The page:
Thomas Friedman: The robots still need us — for now

Thomas Friedman. (AP Photo/Stephen Chernin)
Thomas Friedman. (AP Photo/Stephen Chernin)STEPHEN CHERNIN

Fifteen years ago, I came to Bangalore, India's Silicon Valley, to do a documentary on outsourcing. One of our first stops was a company called 24/7 whose main business was answering customer service calls and selling products, like credit cards, for U.S. companies half a world away.

The beating heart of 24/7 back then was a vast floor of young phone operators, most with only high school diplomas, save for a small pool of techies who provided "help desk" advice. These young Indians spoke in the best American English, perfected in a class that we filmed, where everyone had to practice enunciating "Peter Piper picked a peck of pickled peppers" — and make it sound as if they were from Kansas not Kolkata.

The operations floor was so noisy from hundreds of simultaneous phone conversations that 24/7 installed a white-noise machine to muffle the din.

Well, 24/7's founders — P.V. Kannan and Shanmugam Nagarajan — invited me back last week for an update. Their company is now called [24], and the only noise is from the tapping on keyboards, because every query — from customers of U.S. retailers, banks and media companies — is coming in by text messaging.

These text queries are usually answered first by a chatbot, or "virtual agent," powered by AI (artificial intelligence) and only get handed over to a person if the chatbot gets stuck and can't answer. The transformation of [24] from perfecting its accents to perfecting its insights illustrates in miniature how AI is transforming the whole work landscape.

Virtually all of the [24] human operators today have college degrees because they need to be able to text with good grammar in English and communicate with expertise and empathy when the chatbot runs out of answers. At the training class I sat in on last week, Peter Piper was gone. He was replaced by a competition among trainees over who could grasp first exactly when the chatbot — which [24] calls by the woman's name Aiva, for Artificially Intelligent Virtual Assistant — could no longer understand the "intent" of the customer and what that intent actually was.

It's at that critical point that the human agent not only has to step in and answer the question that Aiva couldn't but also has to "tag" the queries that stumped the bot and feed them to [24]'s data scientists, who then turn them into a new, deeper layer of AI that enables Aiva to answer this more complex query the next time.

As the bots grasp more of each customer's intent, the skilled humans are redeployed to more complex services and sales, and that, said Kannan, "turns into better sales and keeping customer satisfaction high."

Hollywood and Bollywood movies lately "have created a really bad impression that robots are going to take over," said Irene Clara, a trainer. "I don't think that fear is justified. I think we grow together. When you're teaching Aiva, you're getting skilled yourself and, without that, Aiva becomes incompetent."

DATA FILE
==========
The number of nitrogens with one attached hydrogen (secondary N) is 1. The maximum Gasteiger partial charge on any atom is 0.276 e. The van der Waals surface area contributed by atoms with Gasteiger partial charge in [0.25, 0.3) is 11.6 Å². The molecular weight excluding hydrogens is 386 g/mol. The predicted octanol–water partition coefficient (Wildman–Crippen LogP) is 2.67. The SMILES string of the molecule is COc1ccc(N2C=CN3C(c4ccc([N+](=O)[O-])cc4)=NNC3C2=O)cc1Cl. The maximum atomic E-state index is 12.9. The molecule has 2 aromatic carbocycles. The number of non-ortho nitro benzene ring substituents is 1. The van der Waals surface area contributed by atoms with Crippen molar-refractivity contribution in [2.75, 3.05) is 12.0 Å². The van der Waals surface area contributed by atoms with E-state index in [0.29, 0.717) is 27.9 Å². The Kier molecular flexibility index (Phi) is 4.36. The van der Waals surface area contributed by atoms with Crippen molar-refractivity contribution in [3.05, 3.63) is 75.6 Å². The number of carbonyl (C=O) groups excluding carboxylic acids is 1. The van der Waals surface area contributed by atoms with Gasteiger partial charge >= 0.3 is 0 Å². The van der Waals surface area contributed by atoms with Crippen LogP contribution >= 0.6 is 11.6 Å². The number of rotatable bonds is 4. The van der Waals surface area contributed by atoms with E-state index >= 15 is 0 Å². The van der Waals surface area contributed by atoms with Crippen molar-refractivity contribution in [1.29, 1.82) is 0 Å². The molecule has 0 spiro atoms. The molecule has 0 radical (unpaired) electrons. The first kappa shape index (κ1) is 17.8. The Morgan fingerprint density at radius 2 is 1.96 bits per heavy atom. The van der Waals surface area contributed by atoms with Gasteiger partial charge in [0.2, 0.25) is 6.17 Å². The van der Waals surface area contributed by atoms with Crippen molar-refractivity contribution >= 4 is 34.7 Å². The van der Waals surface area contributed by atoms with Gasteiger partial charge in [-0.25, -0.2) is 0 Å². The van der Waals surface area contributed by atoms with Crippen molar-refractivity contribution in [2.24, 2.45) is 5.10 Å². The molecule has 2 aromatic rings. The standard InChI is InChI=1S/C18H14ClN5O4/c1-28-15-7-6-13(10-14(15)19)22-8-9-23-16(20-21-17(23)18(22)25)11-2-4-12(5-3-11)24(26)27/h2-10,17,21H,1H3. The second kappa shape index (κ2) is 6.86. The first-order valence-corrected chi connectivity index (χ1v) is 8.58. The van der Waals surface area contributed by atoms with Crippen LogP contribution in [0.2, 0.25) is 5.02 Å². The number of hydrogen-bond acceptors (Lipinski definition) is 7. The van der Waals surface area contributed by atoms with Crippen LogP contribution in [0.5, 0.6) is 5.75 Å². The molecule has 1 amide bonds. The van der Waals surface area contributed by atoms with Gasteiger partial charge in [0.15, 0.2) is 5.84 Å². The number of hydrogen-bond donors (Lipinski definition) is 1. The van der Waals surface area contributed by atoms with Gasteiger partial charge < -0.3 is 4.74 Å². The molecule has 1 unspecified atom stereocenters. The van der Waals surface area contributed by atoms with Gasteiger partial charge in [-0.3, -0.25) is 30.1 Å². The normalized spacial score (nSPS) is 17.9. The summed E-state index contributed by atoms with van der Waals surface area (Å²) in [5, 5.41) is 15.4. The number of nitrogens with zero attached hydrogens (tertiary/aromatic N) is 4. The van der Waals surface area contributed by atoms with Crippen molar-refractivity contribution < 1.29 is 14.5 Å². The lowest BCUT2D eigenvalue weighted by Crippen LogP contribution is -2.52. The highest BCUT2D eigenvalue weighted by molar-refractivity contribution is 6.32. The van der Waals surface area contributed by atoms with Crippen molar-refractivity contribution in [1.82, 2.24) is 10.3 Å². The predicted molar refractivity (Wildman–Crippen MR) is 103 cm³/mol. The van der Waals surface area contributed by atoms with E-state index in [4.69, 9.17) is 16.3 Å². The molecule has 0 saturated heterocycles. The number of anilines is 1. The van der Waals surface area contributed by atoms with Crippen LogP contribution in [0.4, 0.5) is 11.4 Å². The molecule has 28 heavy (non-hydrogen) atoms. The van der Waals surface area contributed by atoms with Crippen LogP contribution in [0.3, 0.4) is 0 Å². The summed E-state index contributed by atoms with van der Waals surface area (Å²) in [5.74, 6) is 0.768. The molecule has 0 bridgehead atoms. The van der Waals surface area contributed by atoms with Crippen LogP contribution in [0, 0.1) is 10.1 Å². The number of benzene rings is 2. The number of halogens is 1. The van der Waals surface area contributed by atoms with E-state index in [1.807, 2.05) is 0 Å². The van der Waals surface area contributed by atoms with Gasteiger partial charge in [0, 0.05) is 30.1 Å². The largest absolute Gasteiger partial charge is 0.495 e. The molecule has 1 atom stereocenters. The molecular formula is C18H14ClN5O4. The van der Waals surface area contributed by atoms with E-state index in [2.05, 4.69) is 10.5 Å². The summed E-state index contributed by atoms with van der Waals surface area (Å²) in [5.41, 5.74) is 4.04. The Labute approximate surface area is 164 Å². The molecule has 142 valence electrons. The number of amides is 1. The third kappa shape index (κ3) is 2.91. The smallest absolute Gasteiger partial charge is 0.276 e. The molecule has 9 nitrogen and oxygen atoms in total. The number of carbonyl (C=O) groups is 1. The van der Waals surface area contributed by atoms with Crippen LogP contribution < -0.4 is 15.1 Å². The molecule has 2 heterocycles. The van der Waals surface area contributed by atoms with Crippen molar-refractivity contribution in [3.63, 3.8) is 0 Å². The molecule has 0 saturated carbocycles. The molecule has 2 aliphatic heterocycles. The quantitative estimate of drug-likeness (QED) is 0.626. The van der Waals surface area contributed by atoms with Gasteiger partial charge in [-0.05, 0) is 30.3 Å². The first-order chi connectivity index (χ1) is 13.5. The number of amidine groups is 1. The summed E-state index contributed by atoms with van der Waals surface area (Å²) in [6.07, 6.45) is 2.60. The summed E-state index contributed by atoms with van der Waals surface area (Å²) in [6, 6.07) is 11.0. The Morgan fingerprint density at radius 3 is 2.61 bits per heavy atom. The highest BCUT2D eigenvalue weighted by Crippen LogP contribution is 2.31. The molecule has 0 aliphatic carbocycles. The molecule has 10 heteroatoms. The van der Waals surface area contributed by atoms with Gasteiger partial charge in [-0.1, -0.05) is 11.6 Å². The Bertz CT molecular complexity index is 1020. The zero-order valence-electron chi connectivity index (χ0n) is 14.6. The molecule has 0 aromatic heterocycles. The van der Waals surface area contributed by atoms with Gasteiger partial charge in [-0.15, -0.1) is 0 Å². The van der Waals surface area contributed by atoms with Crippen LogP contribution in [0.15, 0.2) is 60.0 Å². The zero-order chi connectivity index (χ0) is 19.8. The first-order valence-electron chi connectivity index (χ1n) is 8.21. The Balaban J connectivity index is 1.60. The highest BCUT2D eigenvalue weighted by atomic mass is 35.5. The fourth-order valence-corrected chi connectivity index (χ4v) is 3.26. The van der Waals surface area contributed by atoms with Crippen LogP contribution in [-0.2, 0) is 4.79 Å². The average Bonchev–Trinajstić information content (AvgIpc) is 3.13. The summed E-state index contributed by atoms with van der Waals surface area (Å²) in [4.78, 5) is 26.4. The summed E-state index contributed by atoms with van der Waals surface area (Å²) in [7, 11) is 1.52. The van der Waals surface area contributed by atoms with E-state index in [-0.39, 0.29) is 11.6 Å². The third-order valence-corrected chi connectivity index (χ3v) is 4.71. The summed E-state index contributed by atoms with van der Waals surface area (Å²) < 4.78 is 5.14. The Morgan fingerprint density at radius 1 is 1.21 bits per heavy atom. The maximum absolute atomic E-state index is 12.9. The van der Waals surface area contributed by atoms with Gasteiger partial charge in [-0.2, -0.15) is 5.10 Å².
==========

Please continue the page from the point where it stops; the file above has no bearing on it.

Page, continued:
So — for now — if you have critical thinking and empathy skills, Aiva is your friend. But I wonder what happened to all those Indian high school grads I met 15 years ago. Because if you don't have those skills — and just have a high school diploma or less, which applies to hundreds of millions of Indians — or you are doing routine tasks that will be easily roboticized, well, Aiva will not be your friend. So what will a country like India, with so much unskilled labor, do about this challenge? It's coming. But so is a possible savior.

While technology taketh it also giveth. India's high-speed mobile network, Jio, in just the past couple of years dramatically slashed the price of cellphone connectivity — creating a vast new tool kit to lift people from poverty.

In Mumbai, for example, I met with Sagar Defense Engineering, which is using technology to create a simple vessel, connected to satellites, that rag pickers, the poorest of the poor here, can be quickly trained on to target and collect the pools of waste that float atop so many Indian rivers and lakes — and get paid for it by the ton.

I also met with LeanAgri, using AI to create a simple cellphone-based app to make farming more successful. Some of the 3,000 farmers in LeanAgri's pilot have already seen tenfold increases in their incomes, the company said.

In Bangalore, I visited the EkStep Foundation, which has created a free, open-source digital infrastructure for making personal learning platforms. The Indian government leveraged it to create a national teachers platform. Now all that a student or teacher or parent has to do is point a cellphone at a paper QR code and it opens up a universe of interactive content — lesson plans and study guides — giving India a chance to improve numeracy and literacy at a whole new speed and scale.

So don't write the conclusion of this story yet. Thanks to AI, Peter Piper just might be able to pick a lot more than a peck of pickled peppers — so many more that not only the top of India's society will rise but also the bottom.